Biofuels, the Biggest Scam Going
December 30, 2007 12:13 PM - , Organic Consumers Association
Where is agriculture headed? Can we feed a growing population and meet the demand for biofuels in the Industrialized North? Supporters of biofuel agriculture, (grain and chemical companies, Wall St. investors, politicians and most University researchers) avoid mentioning the cost of inputs, the fossil fuels, the environmental damage, the physical toll on animals and humans, and the growing problem of hunger that will accompany the switch from food to energy crop production. They want us to believe the switch to energy crops will be so easy and so practical.
Hypercar: The car that pays you to drive it
December 30, 2007 11:56 AM - , Triple Pundit
The car of the future is not only going to come standard with a hybrid powered engine; rather, the whole concept of a car from the ground up will be an entirely redeveloped mobility machine. A fine example is the Hypercar, a vehicle designed in reverse; featuring ultra light construction, hybrid-electric drive, low-drag design and efficient accessories to accomplish a 3 to 5-fold improvement on fuel efficiency. The major highlight? It can actually pay you to drive the car, imagine receiving a check at the end of each month just for driving a smart vehicle. The performance is poised to match current automobiles through comparable saftety, amenities and affordability.
Biodegradable F1 Car
December 30, 2007 11:27 AM - , Environmental Graffiti
Work on the car will begin in the New Year, and it is going to be built out of coconuts. Already a sports car, which has a top speed of 150mph, and goes from 0 â€“ 62 mph in just four seconds, has been built from hemp, potatoes and rapeseed.
Risk of HIV, West Nile Virus, E Coli May be Reduced Through New Blood Screens
December 29, 2007 03:14 PM - Paul Schaefer, ENN
CHICAGO - The blood transfusion community should consider pathogen inactivation methods as an alternative way to assure the safety and availability of the nation's blood supply, a pathologist wrote in the December issue of the American Journal of Clinical Pathology (AJCP).
Fish Follow Prawns To Find Good Places To Eat
December 29, 2007 11:57 AM - University of Leicester
Professor Hart said: â€œIt is a common experience for most of us to look at what other people are doing when we ourselves are not sure of what to do next. One of the benefits of being a social species is that we can tap into the expertise of our fellow humans to improve our own chances of success when circumstances are uncertain. Many would argue that a key element in the development of culture is the human ability to observe otherâ€™s behaviour and to copy it.
Prenatal X-rays don't raise kids' brain tumor risk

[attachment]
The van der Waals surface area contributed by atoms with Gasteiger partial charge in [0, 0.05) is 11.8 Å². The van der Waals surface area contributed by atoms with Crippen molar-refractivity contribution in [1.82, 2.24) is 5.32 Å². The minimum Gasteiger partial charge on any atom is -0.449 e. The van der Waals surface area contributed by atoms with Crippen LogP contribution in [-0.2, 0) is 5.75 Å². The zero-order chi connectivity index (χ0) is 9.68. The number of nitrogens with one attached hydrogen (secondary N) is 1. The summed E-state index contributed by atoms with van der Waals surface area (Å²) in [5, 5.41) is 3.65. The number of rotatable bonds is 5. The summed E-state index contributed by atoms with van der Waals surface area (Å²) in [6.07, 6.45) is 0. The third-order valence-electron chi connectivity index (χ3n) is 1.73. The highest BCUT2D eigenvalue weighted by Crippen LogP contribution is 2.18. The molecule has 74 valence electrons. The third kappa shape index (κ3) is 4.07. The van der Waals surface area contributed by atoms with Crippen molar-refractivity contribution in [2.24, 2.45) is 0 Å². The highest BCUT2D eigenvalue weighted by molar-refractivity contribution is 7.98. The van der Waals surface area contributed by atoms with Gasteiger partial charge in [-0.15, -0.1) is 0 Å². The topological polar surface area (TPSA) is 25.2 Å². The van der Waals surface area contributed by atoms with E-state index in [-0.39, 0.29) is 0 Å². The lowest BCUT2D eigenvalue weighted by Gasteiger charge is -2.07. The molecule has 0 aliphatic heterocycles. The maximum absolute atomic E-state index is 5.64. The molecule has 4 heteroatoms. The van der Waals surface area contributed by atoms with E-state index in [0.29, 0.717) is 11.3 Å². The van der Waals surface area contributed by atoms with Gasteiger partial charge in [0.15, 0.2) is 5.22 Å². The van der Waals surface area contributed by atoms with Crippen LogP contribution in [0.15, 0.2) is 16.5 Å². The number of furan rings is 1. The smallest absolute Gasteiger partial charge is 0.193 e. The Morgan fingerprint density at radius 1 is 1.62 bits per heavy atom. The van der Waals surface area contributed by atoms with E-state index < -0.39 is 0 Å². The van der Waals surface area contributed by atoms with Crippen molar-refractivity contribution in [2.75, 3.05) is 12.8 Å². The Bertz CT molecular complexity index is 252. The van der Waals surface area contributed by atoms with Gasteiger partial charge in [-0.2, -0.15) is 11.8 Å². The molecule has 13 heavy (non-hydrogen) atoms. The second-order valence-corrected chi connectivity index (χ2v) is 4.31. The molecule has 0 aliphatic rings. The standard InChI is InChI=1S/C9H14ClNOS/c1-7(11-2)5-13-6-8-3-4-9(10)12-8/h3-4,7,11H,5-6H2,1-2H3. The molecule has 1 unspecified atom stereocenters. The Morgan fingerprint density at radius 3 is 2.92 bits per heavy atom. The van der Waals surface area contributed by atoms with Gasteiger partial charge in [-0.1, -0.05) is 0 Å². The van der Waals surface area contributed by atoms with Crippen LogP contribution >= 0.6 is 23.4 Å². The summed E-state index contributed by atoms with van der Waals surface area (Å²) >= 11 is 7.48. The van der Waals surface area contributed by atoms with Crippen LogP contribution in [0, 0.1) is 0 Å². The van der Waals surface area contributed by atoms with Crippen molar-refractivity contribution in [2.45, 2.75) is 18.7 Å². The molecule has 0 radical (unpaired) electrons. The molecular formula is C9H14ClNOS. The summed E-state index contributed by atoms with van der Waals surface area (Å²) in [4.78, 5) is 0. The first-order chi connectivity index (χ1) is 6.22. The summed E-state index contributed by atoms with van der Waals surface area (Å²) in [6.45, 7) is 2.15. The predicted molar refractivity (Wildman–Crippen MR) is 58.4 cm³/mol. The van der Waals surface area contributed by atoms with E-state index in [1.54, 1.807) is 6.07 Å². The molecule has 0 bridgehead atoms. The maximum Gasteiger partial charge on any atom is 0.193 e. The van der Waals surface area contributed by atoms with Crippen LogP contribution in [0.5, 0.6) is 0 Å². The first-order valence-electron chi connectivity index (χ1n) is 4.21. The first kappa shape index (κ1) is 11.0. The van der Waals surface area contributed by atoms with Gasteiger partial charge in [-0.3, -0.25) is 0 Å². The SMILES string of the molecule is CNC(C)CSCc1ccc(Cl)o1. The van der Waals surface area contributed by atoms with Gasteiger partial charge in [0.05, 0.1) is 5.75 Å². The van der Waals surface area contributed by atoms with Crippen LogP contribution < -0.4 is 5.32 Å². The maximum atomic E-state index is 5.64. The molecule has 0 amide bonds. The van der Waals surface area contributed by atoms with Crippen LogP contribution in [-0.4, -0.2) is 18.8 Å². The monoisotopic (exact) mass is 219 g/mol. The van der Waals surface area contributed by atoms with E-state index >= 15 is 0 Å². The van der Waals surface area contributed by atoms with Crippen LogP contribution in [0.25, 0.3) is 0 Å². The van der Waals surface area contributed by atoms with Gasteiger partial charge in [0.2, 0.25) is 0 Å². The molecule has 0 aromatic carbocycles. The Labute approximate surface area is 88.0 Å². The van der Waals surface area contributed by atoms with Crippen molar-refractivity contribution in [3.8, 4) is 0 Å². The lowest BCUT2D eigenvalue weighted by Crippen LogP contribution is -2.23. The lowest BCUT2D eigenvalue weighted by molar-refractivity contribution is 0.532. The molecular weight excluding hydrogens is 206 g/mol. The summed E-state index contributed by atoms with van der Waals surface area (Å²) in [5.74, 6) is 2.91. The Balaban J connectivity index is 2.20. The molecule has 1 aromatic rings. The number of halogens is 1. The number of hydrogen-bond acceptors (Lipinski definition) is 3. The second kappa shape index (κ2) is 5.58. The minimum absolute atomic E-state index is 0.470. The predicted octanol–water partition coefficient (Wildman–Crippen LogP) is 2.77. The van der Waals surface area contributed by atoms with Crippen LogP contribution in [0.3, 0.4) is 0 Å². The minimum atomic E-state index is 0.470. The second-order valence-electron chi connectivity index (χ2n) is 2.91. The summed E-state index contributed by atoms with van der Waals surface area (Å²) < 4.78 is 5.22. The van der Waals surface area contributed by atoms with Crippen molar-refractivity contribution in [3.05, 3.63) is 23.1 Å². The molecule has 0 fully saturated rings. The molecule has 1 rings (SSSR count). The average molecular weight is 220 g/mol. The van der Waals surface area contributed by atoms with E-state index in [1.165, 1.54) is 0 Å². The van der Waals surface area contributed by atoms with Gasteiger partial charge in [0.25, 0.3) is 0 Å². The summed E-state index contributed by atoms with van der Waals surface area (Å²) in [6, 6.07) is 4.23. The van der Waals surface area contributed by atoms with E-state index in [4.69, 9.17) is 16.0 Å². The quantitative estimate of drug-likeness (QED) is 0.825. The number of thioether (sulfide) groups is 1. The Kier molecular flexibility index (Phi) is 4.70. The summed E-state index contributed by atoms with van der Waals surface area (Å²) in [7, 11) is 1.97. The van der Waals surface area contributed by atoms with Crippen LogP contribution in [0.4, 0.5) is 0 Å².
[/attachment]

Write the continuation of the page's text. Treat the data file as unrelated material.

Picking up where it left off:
December 28, 2007 03:43 PM - Reuters
NEW YORK (Reuters Health) - Overall, children born to women who received an X-ray while pregnant are not more likely than other children to develop a brain tumor, Swedish researchers report based on a study they conducted. However, the study hints that abdominal X-rays during pregnancy may raise the risk of a specific type of brain tumor called primitive neuroectodermal tumors.
Most older adults have brain disease: study
December 28, 2007 03:34 PM - Megan Rauscher, Reuters
NEW YORK (Reuters Health) - Results of a brain autopsy study indicate that most older adults have significant brain pathology (disease), regardless of the presence or absence of outward signs of dementia. As part of the long-term Rush Memory and Aging Project, researchers evaluated the spectrum of abnormalities found in the brains of 141 older adults, with and without clinically evident dementia.
Solar Cells of the Future with Nano Flakes
December 28, 2007 12:04 PM - , Green Progress
A new material, nano flakes, may revolutionise the transformation of solar energy to electricity. If so, even ordinary households can benefit from solar electricity and save money in the future. If researcher Martin Aagesenâ€™s future solar cells meet the expectations, both your economy and the environment will benefit from the research. Less than 1 per cent of the worldâ€™s electricity comes from the sun because it is difficult to transform solar energy to electricity. But Martin Aagesenâ€™s discovery may be a huge step towards boosting the exploitation of solar energy.
New Finnish nuclear reactor start-up delayed
December 28, 2007 10:23 AM - Reuters
HELSINKI (Reuters) - The start-up of Finland's fifth nuclear power reactor, seen as a test case for Europe's nuclear future, has been pushed back and its operator said on Friday it now sees a commercial start in mid-2011. Start-up had originally been scheduled for 2009.
Ancient pyramid found in central Mexico City
December 27, 2007 10:40 PM - Reuters
MEXICO CITY (Reuters) - Archeologists have discovered the ruins of an 800-year-old Aztec pyramid in the heart of the Mexican capital that could show the ancient city is at least a century older than previously thought. Mexican archeologists found the ruins, which are about 36 feet high, in the central Tlatelolco area, once a major religious and political centre for the Aztec elite.